Mark Sherman Returns to the Piano


MY OTHER VOICE / SHERMAN: Primitive Reality.* Ale.* Devotion’s Dance.* SILVER: Juicy Lucy. LEWIS: Milestones. PORTER: Ev’ry Time We Say Goodbye. WALTON: Hindsight. McINTOSH: The Cup Bearers / Mark Sherman, pno; Vincent Herring, a-sax; Nana Sakamoto, tb; Ray Drummond, *Dan Chmielinski, bs; Carl Allen, dm / Miles High Records MHR 8633

Mark Sherman is a well-respect vibes player in the jazz community, but as he puts it in the liner notes for this CD, “I’ve been playing piano since my mom encouraged me to take lessons at age 8. Over the years, I moved onto to drums, percussion and eventually the vibraphone. But all along, it was all about the piano…I teach at the piano, I write at the piano and I simply love to play the piano.”

On this disc featuring his piano playing, Sherman has surrounded himself with a wonderful band. Both alto saxist Vincent Herring and trombonist Nana Sakamoto are inventive, compelling soloists, and his rhythm section of Roy Drummond and Dan Chmielinski alternating on bass (the latter plays on the three tracks that Sherman composed himself) and Carl Allen on drums really swings.

Since I am not really familiar with his vibes playing, I can’t say whether Sherman plays the piano as he plays vibes or vice-versa, but his comping with the rhythm section and his work underpinning the two horns is superb. In his solo turns, he shows good imagination in his solos while tending to stay fairly low-key in his touch and style. He is perhaps at his most swinging, and clearly at his bluesiest, in Horace Silver’s Juicy Lucy, which he plays with great rhythmic verve and joie-de-vivre. I also liked the way Drummond played behind Herring on this track. The altoist is clearly influenced by black players of the late 1950s-early ‘60s with his biting tone and propulsive swing, adding quite a few double-time licks that run through the chromatics up and down his horn. Following him, Drummond steps forth, playing a very nicely-constructed solo of his own. When Sherman returns, it is to play a brief chase chorus with the drums, which then continue as Herring enters the picture and Sherman then returns.

On Milestones, Herring and Sakamoto play John Lewis’ melodic line in unison before Sherman enters with his solo. Here, his playing is for the most part gentler than in the preceding track, and he uses single-note lines in the right hand with occasional chords in the left. I really liked his invention and sense of musical structure, both pluses in the way he approaches a chorus. Herring is good, as usual, while Sakamoto takes two nice, relaxed choruses of his own before the ride-out. Ale, another Sherman original, has a loping, quasi-Latin beat and a brief but catchy melodic line using bitonal harmony (and extended rhythm in the breaks). Sherman swings lightly but politely through his own solo, taking the harmony of the theme and using it to propel himself through some nice variations. Herring is really flying in his solo, and then there’s a nice chorus in which Allen’s drums underscore a repeated lick played by Sherman.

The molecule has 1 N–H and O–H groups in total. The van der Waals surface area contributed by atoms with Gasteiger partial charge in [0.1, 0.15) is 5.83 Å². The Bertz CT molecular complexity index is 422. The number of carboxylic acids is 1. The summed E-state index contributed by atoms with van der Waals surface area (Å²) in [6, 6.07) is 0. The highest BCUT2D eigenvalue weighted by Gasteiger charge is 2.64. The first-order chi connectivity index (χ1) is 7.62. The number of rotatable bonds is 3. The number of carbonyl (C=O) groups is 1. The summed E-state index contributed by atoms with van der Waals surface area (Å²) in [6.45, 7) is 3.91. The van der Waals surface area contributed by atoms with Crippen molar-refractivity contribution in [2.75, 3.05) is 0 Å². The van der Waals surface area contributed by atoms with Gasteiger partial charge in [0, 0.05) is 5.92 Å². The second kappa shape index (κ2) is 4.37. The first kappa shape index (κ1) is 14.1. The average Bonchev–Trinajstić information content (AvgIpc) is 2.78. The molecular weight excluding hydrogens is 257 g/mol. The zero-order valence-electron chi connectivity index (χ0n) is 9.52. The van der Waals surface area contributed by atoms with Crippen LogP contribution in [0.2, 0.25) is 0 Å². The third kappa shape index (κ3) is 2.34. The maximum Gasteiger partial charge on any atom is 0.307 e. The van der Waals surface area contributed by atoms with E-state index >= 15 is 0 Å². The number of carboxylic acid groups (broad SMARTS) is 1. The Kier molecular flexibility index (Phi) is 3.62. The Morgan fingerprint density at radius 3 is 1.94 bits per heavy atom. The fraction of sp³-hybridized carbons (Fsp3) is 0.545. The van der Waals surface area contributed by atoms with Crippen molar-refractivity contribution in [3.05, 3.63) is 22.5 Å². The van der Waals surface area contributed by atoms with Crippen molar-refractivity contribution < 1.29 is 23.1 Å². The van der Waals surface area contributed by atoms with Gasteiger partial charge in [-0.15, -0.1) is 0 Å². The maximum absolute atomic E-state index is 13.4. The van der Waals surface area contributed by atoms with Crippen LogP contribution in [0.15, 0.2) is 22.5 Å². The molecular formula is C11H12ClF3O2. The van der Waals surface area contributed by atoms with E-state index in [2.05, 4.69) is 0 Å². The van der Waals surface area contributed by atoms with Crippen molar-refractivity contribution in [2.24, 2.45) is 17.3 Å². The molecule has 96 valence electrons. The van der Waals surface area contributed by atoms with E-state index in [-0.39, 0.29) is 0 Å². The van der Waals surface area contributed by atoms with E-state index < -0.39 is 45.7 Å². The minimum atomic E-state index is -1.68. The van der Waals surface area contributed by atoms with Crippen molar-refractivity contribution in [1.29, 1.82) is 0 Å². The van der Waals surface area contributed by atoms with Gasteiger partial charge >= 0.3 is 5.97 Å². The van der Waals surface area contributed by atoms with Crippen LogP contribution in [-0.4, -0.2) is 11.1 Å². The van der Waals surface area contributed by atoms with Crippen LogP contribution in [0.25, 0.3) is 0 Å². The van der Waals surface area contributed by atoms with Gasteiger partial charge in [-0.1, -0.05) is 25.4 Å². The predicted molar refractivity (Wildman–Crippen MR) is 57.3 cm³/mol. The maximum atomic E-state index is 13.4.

Cole Porter’s ballad Ev’ry Time We Say Goodbye makes a nice contrast to the uptempo pieces preceding it. Here, Sherman shows that he can also construct interesting choruses at a slower tempo and using fewer notes played in a sparser style. After his first chorus, he keeps on building and developing the theme in different and interesting ways. Cedar Walton’s Hindsight is taken at a nice medium tempo, with Allen playing almost marching-band drums in the first chorus under the band, then continuing for a short while beneath Sherman’s excellent and quite busy solo. Our trombonist follows with a mellow, burry solo of his own; when Herring comes in, he is reflective in his first half-chorus before returning to his double-time playing.

Devotion’s Dance is a nice triple-time piece, probably in 6/8 rather than a straight 4, but with an irregular rhythm on the middle. This is undoubtedly the most complex piece on the album, but the highly experienced band handles it all well. Somehow or other, the tempo straightens out before the trombone and alto solos. The complexity returns for Chmielinski’s fine bass solo, however, which he handles with aplomb, as does the composer at the piano. The finale, however, is a bit disappointing: Sherman just slows down and stops.

We close with Tom McIntosh’s The Cup Bearers, a nice swinger if not one with a particularly strong or memorable melodic line. This one is mostly a string of solos, and good ones they are, too, particularly Sakamoto who plays here his most interesting contribution to the disc. Sherman, by contrast, is light and airy, almost too relaxed in his solo, at least until the bass begins prodding him in his second chorus.

This is a very fine album. It doesn’t really break any new ground, but it’s an effervescent disc to listen to, particularly on overcast days when you need a little cheer in your life.

—© 2019 Lynn René Bayley

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Read my book, From Baroque to Bop and Beyond: An extended and detailed guide to the intersection of classical music and jazz


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